Author + information
- Received August 1, 1983
- Revision received December 12, 1983
- Accepted December 15, 1983
- Published online June 1, 1984.
- Eliot Schechter, MD, FACCa,
- Charles C. Freeman, MD and
- Ralph Lazzara, MD, FACC
- ↵aAddress for reprints: Eliot Schechter, MD, Director, Cardiac Catheterization Laboratory, Veterans Administration Medical Center, 111B1a, 921 N.E. 13th Street, Oklahoma City, Oklahoma 73104.
A young woman with palpitation and syncope was found to have ventricular tachyarrhythmia and a congenital long QT interval. The QT interval was shortened and the arrhythmia suppressed by propranolol. Electrograms recorded at various sites in both ventricles revealed a distinct diastolic slow wave that followed the T wave and measured 1.1 mV. Epinephrine infusion and emotion augumented this diastolic wave and induced ventricular ectopic complexes arising from this potential. Similar endocardial recordings in eight patients without a long QT interval showed diastolic slow waves that never exceeded 0.28 mV. In normal canine myocardium, afterdepolarizations can be induced by norepinephrine and blocked by propranolol. These findings suggest that the long QT syndrome is associated with abnormally large afterdepolarizations in ventricular myocardial cells, which are enhanced by beta-adrenergic stimulation to attain threshold and produce firing.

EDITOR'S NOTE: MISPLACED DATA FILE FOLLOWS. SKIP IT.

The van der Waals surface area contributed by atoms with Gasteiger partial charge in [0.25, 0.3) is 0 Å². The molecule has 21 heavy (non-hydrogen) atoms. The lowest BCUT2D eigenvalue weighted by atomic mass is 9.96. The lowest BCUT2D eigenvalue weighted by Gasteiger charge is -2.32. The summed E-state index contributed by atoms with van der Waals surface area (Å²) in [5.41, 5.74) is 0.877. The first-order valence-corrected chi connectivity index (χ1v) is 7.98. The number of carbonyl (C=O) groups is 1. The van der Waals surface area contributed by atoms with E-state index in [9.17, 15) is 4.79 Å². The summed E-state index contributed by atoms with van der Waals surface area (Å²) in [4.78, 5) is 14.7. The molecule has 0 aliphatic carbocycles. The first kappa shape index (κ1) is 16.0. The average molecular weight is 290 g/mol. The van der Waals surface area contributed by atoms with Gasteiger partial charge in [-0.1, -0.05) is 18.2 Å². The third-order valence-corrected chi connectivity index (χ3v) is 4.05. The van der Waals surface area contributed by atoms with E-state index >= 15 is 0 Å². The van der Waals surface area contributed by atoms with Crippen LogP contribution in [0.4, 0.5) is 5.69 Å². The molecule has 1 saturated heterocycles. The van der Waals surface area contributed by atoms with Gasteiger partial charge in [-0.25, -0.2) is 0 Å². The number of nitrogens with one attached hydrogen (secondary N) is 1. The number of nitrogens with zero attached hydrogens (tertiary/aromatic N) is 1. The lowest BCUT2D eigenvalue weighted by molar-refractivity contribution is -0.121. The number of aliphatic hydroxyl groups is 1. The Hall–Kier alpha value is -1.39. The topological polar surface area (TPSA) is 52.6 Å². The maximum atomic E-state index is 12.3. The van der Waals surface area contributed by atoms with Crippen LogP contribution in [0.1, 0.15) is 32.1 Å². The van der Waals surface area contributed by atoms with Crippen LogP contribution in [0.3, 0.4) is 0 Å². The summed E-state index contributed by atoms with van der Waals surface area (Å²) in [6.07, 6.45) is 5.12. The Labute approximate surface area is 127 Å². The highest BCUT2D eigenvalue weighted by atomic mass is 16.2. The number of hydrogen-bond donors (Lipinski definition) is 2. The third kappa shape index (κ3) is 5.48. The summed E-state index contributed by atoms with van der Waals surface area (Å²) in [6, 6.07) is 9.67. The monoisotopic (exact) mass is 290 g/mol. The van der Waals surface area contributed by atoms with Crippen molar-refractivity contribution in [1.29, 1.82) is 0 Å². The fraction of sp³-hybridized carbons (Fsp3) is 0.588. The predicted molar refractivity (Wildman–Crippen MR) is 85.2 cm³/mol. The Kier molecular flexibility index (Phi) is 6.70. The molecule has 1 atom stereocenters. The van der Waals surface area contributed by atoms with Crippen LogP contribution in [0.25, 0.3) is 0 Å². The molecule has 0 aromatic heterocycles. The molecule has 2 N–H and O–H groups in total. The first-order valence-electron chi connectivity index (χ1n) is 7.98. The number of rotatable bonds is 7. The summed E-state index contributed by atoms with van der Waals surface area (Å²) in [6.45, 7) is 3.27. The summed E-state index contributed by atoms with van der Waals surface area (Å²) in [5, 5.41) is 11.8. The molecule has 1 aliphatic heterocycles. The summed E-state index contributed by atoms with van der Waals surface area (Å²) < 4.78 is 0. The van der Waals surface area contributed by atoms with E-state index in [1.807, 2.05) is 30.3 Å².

This study was supported in part by Veterans Administration Medical Research Funds.
- Received August 1, 1983.
- Revision received December 12, 1983.
- Accepted December 15, 1983.
- American College of Cardiology Foundation